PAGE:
• Jo S,

    OK sorry - to answer my own question, from the NZ encyclopedia of Rugby, although it does refer to NPC still.

    12. Provided in each case the challenge has been lodged as provided in regulation No 9, then:
    (a) if the holders are in division one of the NPC, they shall accept challenges totaling not less that two from unions in divisions two and three, provided not fewer than two challenges have been lodged by unions in division two and three.
    (b) if the holders are in division two of the NPC, they shall accept not less than two challenges from unions in division one and two challenges from unions in division three, provided in each case challenges had been lodged by not fewer than two unions.
    (c) if the holders are in division three of the NPC, they shall accept not less than two challenges from unions in divisions one and three challenges from unions in division two, provided in each case challenges had been lodged by not fewer than two unions and three unions respectively.

    is it autumn yet? • Since May 2007 • 80 posts Report Reply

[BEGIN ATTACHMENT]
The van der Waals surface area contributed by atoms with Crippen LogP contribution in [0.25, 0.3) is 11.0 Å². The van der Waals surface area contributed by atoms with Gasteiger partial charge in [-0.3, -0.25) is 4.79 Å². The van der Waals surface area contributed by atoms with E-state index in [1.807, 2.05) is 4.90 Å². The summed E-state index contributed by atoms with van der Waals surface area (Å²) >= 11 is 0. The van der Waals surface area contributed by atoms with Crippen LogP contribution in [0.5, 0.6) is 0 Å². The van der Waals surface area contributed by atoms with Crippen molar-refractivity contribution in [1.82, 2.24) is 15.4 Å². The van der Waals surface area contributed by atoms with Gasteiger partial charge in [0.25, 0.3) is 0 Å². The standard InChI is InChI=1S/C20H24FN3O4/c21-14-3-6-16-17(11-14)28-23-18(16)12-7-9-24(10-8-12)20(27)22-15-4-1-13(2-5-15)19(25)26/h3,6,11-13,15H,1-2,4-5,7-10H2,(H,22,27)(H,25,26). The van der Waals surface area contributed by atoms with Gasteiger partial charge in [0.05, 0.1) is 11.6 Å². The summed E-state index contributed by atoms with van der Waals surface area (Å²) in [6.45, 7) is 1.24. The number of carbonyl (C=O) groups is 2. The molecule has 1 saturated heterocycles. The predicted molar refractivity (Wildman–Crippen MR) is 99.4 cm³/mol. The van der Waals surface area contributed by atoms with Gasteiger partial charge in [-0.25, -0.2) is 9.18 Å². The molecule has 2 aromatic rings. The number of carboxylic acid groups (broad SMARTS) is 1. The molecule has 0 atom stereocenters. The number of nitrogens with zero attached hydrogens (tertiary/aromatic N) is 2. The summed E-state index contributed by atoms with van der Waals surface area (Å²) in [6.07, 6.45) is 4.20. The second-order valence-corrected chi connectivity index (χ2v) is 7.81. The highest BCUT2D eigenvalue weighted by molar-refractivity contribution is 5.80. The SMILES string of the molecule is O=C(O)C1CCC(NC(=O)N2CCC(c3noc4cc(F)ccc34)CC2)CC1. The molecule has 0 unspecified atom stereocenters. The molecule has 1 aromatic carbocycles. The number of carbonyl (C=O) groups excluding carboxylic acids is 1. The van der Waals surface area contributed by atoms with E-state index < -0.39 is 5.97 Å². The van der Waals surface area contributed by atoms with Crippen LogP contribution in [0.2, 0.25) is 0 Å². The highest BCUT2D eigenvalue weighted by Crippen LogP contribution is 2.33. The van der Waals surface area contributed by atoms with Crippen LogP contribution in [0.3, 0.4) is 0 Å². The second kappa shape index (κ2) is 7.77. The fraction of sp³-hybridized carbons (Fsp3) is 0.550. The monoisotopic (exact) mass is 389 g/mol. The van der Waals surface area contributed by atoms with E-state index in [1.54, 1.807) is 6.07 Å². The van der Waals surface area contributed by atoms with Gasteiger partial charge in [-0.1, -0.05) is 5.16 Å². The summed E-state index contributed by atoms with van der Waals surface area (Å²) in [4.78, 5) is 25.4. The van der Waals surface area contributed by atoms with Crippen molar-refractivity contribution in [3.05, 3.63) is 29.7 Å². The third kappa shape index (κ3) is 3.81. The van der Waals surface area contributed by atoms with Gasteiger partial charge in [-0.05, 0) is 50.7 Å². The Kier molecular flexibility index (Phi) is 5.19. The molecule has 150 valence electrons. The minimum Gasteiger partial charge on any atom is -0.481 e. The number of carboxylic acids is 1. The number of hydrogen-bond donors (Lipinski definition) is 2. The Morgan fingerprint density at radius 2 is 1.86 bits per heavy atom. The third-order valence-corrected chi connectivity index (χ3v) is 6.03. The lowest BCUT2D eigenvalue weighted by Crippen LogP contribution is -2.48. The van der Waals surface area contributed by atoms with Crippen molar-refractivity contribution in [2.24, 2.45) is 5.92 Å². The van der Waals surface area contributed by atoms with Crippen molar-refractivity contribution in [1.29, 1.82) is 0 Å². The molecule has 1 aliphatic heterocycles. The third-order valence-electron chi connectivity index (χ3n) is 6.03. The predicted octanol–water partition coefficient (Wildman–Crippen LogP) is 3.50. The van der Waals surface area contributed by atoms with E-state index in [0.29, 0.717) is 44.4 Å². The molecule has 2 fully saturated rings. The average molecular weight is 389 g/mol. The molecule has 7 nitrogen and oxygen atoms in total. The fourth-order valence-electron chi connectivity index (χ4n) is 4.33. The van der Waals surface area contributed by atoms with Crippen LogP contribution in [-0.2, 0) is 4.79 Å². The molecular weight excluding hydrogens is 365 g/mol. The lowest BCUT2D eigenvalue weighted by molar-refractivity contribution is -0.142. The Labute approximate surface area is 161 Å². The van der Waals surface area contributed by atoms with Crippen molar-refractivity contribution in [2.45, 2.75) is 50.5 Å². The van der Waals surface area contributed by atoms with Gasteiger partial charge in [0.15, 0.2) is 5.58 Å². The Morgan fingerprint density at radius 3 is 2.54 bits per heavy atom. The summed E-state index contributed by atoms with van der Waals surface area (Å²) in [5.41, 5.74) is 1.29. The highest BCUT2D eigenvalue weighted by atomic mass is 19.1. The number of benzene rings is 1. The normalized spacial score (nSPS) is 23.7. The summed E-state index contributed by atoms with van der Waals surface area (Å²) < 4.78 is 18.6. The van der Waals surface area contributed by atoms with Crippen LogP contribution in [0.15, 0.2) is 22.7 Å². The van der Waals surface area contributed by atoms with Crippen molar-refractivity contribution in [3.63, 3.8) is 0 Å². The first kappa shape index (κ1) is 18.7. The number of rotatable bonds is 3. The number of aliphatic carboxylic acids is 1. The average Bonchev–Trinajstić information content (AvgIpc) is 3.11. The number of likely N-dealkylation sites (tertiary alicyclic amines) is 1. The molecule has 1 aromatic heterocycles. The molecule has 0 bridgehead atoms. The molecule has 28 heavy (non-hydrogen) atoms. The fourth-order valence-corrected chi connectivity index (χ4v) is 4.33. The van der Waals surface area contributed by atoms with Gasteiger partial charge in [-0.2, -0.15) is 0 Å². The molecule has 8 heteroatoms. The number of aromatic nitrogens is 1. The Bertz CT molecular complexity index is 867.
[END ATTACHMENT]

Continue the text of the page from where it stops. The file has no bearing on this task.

• Hadyn Green,

    There were also rumours that they were going to make every game a Shield challenge, so it would change hands more often. I was not in favour of that idea.

    Wellington • Since Nov 2006 • 2081 posts Report Reply

  • Hadyn Green,

    In fact here we go, from Stuff today:

    Traditionally, it was only contested when the holders were playing on their own patch. Now we appear to be on the cusp of a new model where, after four successful home defences, teams put the shield on the line wherever they are playing.

    Wellington • Since Nov 2006 • 2081 posts Report Reply

  • Paul Williams,

    In fact here we go, from Stuff today:

    Traditionally, it was only contested when the holders were playing on their own patch. Now we appear to be on the cusp of a new model where, after four successful home defences, teams put the shield on the line wherever they are playing.

    I'd favour this approach or some minor variation. A good team ought to be able to win on the road but a flukey win should still have some reward... It'd be nice for a second division team to have at least the home advantage for a challenge and, if successful, the first few defences at home.

    Sydney • Since Nov 2006 • 2230 posts Report Reply